The po files are stored in Pootle server database and thereby available to translators with through the HTML interface.

Due to the lack of version control, team work must be controlled carefully.

Once a translation is complete, the translator(s) must manually inform the integrator that the set is ready for merge.

Translation offline (non “committer”)

The integrator will manually extract the po files from the Pootle server and send the files to the translators without “committer” status. The copy is not under version control or otherwise controlled.

Once the translation is complete the translator must send the files back to the integrator.

There are no computer control with which translations are outstanding, which are in manual review and which are completed, this is currently controlled by the integrator.

Documentation note.png Neither Bugzilla nor the mailing list allows these big attachments, so it must be sent to a private mail address or posted on a private web page.

Merge SVN

The integrator must manually decide that all offline translations are back, and all online translators have finished (translation review is left to the single translator team).

At a point in time decided by the integrator to start the merge, which consist of several manual steps:

  • synchronize po files with content of the Pootle server database
  • add the offline translated files
  • convert po files to sdf file (one per language)
  • store sdf file in SVN.

This part of the process does not allow for glossary files, because the converters would have no source parts to relate the glossary to.

Update Pootle server

Now it is time to synchronize the Pootle server, to make sure then content is identical with SVN. Based on the new sdf file (one per language) the following actions are taken:

Language build

Finally a test release can be built, and the testers can control the final result. It should be noted that there is currently no formal testing of the native language versions.

Simplified data flow

The current data flow is pretty complex, and it seems more like a “invented as needed” structure.

The first part shows the text flow from developer to translator:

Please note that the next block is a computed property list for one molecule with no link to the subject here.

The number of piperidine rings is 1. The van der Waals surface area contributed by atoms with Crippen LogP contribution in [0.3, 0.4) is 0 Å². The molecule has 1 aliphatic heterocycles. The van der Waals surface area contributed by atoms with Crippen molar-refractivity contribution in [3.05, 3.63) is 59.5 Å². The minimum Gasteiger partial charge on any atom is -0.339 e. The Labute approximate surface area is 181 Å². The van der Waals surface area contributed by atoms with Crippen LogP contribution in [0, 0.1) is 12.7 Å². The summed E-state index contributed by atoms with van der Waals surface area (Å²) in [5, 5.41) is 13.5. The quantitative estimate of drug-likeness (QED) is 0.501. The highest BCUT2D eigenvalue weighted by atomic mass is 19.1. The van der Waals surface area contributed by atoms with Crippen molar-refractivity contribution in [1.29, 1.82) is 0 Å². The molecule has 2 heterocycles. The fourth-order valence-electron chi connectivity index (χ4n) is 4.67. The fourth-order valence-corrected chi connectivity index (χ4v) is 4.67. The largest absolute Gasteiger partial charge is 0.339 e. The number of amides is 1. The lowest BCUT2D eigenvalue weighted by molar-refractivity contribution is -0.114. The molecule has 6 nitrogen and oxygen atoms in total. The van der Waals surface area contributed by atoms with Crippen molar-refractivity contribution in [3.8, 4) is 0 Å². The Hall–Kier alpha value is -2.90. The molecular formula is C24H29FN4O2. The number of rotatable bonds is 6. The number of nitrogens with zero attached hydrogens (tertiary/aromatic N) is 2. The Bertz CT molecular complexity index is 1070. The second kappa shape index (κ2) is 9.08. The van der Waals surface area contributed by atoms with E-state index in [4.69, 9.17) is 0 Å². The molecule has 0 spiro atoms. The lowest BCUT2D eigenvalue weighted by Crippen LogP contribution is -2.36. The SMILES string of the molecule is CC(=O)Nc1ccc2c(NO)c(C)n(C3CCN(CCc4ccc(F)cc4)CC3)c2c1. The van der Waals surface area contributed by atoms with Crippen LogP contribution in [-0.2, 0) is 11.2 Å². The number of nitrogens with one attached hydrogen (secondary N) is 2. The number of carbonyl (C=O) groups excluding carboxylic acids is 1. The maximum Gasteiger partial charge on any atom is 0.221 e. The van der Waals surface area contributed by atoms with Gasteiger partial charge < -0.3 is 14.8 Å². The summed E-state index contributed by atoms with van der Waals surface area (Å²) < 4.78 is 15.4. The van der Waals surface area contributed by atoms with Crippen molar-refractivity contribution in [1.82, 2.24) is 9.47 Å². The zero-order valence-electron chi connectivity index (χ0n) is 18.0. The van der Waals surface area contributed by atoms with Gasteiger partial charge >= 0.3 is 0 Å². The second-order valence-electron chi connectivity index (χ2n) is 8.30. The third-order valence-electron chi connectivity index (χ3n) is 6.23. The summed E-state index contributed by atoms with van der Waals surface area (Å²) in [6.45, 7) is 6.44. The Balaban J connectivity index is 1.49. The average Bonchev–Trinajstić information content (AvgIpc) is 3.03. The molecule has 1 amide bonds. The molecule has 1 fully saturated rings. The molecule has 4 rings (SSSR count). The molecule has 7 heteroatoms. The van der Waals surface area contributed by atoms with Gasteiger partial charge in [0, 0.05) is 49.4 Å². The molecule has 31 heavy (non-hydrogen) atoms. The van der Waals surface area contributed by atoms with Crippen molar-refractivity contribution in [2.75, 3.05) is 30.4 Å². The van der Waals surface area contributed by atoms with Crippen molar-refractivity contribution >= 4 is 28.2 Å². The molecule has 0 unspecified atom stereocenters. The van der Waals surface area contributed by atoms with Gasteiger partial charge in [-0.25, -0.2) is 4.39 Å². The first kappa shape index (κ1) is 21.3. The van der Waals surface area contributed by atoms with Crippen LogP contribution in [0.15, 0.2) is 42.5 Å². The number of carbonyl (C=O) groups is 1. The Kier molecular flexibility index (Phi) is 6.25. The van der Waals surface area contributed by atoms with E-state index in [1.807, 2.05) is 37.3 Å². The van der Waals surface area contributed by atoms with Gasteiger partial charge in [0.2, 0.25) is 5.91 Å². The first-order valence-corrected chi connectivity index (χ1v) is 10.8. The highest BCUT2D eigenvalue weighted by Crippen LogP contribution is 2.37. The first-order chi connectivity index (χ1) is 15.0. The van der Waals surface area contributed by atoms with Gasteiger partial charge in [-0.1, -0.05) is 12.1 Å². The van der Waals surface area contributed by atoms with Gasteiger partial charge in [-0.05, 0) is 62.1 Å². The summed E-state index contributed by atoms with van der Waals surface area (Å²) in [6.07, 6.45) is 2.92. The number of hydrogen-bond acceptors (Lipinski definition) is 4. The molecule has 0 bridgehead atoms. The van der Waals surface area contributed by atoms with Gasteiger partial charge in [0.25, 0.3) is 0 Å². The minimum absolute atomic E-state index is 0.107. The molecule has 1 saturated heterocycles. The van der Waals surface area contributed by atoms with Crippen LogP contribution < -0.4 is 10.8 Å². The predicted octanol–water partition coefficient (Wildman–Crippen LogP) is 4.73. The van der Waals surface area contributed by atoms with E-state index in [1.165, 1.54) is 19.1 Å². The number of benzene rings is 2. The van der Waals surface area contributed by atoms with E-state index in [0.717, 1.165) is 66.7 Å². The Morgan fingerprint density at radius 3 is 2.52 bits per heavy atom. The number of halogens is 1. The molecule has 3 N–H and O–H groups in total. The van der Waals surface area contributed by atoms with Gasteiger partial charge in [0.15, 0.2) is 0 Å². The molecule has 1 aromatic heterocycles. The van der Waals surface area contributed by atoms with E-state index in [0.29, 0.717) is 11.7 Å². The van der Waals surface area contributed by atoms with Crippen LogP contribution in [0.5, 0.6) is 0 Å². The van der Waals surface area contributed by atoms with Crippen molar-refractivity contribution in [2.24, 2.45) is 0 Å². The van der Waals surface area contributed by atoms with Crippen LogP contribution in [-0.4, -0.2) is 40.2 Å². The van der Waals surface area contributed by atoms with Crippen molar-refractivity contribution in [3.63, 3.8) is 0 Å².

Localization AOO 3.jpg

The second part shows the text flow from translator to tester:

As seen from the diagrams there are many manual steps, and many different temporary files only needed to come from a to b.

Localization AOO 4.jpg

L10n workflow technical view

This chapter is identical to L10n workflow high altitude view but seen from a technical view showing actual commands, names of files and directories as well details of the tool behavior.

Content Creation

Developers write text that needs to be localized. In principle the texts can be kept in files with any extension since most compilers are quite large in that respect. However the programming guidelines should secure that only defined extensions are used.

It is worth to note that the most common files (.cxx, .hxx, .cpp, .hpp, .py) are NOT scanned. Note: If a developer for some good reason decides to use a file with a non-standard suffix, it will NOT be searched for messages.

Upload Pootle server

The upload process is the very complicated and totally manual.

The outcome of the process in general it makes a snapshot copy of the texts in SVN and makes it available on the Pootle server and as zip files to contributor translators.

After the texts is extracted and until they are merged back they are NOT in any source control, nor is parallel development controlled.

Extraction from sources (generate new sdf file)

Before starting this process, all sources needs to be checked out (read-only). In order to ensure that the source is complete it is good practice to do a “build –all” first.

The process is started with:

cd main

localize -e -l en-US -f en-US.sdf

This is a perl script that will call


which is the actual executable. Sources for this executable is found in l10tools/source. localize_sl loop across the entire tree looking for files with a known extension. As seen in the table below the number of relevant files are small compared to the total number of files.
Extensions scanned for text
814.hrctransex3header for resource files
98.propertiesjpropexjava property files
1040.srctransex3source for resource files
15.treexhtexhelp files
53.xcdcfgexxml files only in postprocess
314.xcscfgexxml file for java
1365.xcucfexxml files for UI
4543.xhphelpexAOO help files
1.xrmxrmexxml readme file
8243Files to be scanned, total number of files is 438189

The tools are all separate executables meaning that for each file to be scanned a separate process with the corresponding tool is started, especially in MS-Windows this leads to prolonged duration.

The results of the single scans is contained in a single sdf file, which are then passed to the next phase.

The resulting sdf file is generated in directory containing main (normally trunk).

The resulting foo.sdf.main has at the moment:

  • 13.355.088 bytes
  • 72.860 lines
  • 45.582 lines of the 72.860 originate from the helpcontent2 module
  • 27.278 lines of the 72.860 originate from UI and simple messages

At the moment localize runs with errors on Windows: jpropex, a shell script that calls a java program does not run. Linux is OK.

Documentation note.png On Linux or macOS you have to use a full qualified path to the output file. Otherwise you

won't get an output file and also no error. The tooling seems to be very error-prone.

Merge with Pootle server database

The sdf file created by localize is transformed/converted into template pot files using